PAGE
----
|Bako National Park, the oldest in Sarawak (gazetted in 1957) is indicated by the red arrow.|
|Boat returning from the sea with a catch of jellyfish; perhaps surprisingly there is a big market|
in jellyfish for consumption in other parts of Asia.
|Part of the catch; tentacles are cut off before the animals are taken on board.|
|Above and below, the rainforest comes right to the sea among weathered sandstone stacks.|
|View from the landing of the beach and headland that fronts the accommodation.|
|Close-up of headland at the end of the beach.|
|Typical cabin, run by the parks service.|
|The pigs, native to Peninsular Malaysia and adjacent islands including Borneo and Sumatra,|
are content to keep their distance and wait for pickings.
|The macaques however are not! They will seize food from plates if allowed (there is a constant battle between them and |
restaurant staff) and can be quite menacing if they think food is being withheld - for instance in any plastic bag sighted!
|Fiddler Crabs challenge each other with an enlarged claw whose sole purpose is for display -|
it is non-functional as far as feeding is concerned.
|Hermit Crabs, protected by scavenged sea snail shells, also roam the mud flats.|
|Mudskippers, re-enacting the drama of life moving ashore, are among the welcoming committees.|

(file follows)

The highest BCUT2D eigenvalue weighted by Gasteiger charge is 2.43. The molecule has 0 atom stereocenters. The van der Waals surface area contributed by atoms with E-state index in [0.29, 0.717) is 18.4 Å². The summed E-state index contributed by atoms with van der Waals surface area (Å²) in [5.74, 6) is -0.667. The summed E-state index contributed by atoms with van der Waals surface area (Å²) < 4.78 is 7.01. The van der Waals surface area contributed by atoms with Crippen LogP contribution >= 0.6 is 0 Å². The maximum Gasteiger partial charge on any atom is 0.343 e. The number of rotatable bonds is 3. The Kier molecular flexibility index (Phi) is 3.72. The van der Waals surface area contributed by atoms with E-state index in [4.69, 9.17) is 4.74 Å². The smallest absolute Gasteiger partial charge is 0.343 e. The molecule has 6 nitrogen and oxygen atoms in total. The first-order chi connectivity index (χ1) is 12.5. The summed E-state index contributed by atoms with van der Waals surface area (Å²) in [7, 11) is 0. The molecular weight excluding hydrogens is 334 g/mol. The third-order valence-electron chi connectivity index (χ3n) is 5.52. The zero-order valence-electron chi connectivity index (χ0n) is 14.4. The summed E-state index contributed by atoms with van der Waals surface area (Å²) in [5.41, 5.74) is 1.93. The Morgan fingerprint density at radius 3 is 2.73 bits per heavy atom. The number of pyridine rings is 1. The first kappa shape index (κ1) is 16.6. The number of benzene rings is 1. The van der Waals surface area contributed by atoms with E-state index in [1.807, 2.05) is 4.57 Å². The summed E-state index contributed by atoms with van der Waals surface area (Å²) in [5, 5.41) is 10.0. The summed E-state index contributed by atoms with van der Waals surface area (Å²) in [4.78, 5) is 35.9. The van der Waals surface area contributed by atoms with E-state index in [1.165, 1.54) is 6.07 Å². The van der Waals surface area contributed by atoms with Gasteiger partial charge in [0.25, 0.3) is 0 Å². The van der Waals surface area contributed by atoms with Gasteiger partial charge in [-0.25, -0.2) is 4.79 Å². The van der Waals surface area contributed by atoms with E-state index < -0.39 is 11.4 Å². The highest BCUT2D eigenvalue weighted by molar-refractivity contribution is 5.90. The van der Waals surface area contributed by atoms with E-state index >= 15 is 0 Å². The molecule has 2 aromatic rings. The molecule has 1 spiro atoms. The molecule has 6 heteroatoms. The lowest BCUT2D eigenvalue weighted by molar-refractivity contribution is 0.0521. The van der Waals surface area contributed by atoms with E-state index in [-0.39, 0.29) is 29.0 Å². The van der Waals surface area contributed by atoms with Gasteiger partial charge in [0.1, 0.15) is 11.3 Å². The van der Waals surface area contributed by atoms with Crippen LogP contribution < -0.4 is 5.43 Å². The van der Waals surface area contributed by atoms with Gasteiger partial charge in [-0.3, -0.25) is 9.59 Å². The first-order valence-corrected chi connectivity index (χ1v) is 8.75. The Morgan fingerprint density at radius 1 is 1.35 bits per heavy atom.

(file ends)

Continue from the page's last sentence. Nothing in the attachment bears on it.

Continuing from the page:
|Mangrove Skink Emoia atrocostata on the sand at the landing.|
This widespread skink specialises in coastal habitats on islands throughout the western Pacific
and in Queensland.
|Green Crested Lizards Bronchocela cristatella are incredibly agile, skipping through tree foliage, and hurling |
themselves out into space.
|The huge gut is a vat for digesting leaves through bacterial action (like a ruminant mammal) but in|
fact Proboscis Monkeys also eat a lot of more readily digestible fruit.
|Red-crowned Barbets Psilopogon rafflesii can be seen wherever trees are fruiting.|
|Asian Fairy-bluebird Irena puella; a member of a family of just two Asian fruit-eaters.|
This one is found across southern Asia, the other just in the Philippines.
|The Oriental Dwarf Kingfisher Ceyx erithaca is a tiny (13cm) forest kingfisher.|
|Blue-throated Bee-eaters Merops viridis sit out in the open watching for insects, often near the sea.|
|Looking out towards Santubong Island, from where Alfred Russel Wallace purportedly wrote an historic|
letter to Charles Darwin.
|Nepenthes albomarginata; the white rim below the mouth of the pitcher has been shown to attract termites|
to their doom in the liquid. (The rim on this one is fading to brown.)
|Nepenthes rafflesiana, a very large and hugely variably coloured pitcher.|
This is an upper pitcher; the plant is a climber and the twist of the stem around the branch
of the supporting shrub can be clearly seen.
|Myrmecodia sp. (Family Rubiaceae), an epiphytic ant plant growing on a tree trunk.|
They are abundant in the kerangas; the holes in the woody bulb where the ants enter are clearly visible.
|'Ant accomodating' Dischidia leaves.|